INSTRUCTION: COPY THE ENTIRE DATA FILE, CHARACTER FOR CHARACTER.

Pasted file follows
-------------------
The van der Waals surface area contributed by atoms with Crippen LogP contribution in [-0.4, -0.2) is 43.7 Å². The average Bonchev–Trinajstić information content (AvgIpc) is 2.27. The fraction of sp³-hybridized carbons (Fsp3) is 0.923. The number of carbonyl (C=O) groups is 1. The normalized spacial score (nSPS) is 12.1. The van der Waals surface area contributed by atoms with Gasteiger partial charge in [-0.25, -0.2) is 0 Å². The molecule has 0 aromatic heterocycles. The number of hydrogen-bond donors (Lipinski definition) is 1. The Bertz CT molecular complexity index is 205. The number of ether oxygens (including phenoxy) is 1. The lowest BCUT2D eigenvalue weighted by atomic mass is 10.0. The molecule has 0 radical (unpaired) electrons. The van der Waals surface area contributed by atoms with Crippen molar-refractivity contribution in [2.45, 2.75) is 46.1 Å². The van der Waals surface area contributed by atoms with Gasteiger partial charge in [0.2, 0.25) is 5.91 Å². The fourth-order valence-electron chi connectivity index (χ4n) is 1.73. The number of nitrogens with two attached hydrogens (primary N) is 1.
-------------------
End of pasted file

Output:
The van der Waals surface area contributed by atoms with Crippen LogP contribution in [-0.4, -0.2) is 43.7 Å². The average Bonchev–Trinajstić information content (AvgIpc) is 2.27. The fraction of sp³-hybridized carbons (Fsp3) is 0.923. The number of carbonyl (C=O) groups is 1. The normalized spacial score (nSPS) is 12.1. The van der Waals surface area contributed by atoms with Gasteiger partial charge in [-0.25, -0.2) is 0 Å². The molecule has 0 aromatic heterocycles. The number of hydrogen-bond donors (Lipinski definition) is 1. The Bertz CT molecular complexity index is 205. The number of ether oxygens (including phenoxy) is 1. The lowest BCUT2D eigenvalue weighted by atomic mass is 10.0. The molecule has 0 radical (unpaired) electrons. The van der Waals surface area contributed by atoms with Crippen molar-refractivity contribution in [2.45, 2.75) is 46.1 Å². The van der Waals surface area contributed by atoms with Gasteiger partial charge in [0.2, 0.25) is 5.91 Å². The fourth-order valence-electron chi connectivity index (χ4n) is 1.73. The number of nitrogens with two attached hydrogens (primary N) is 1.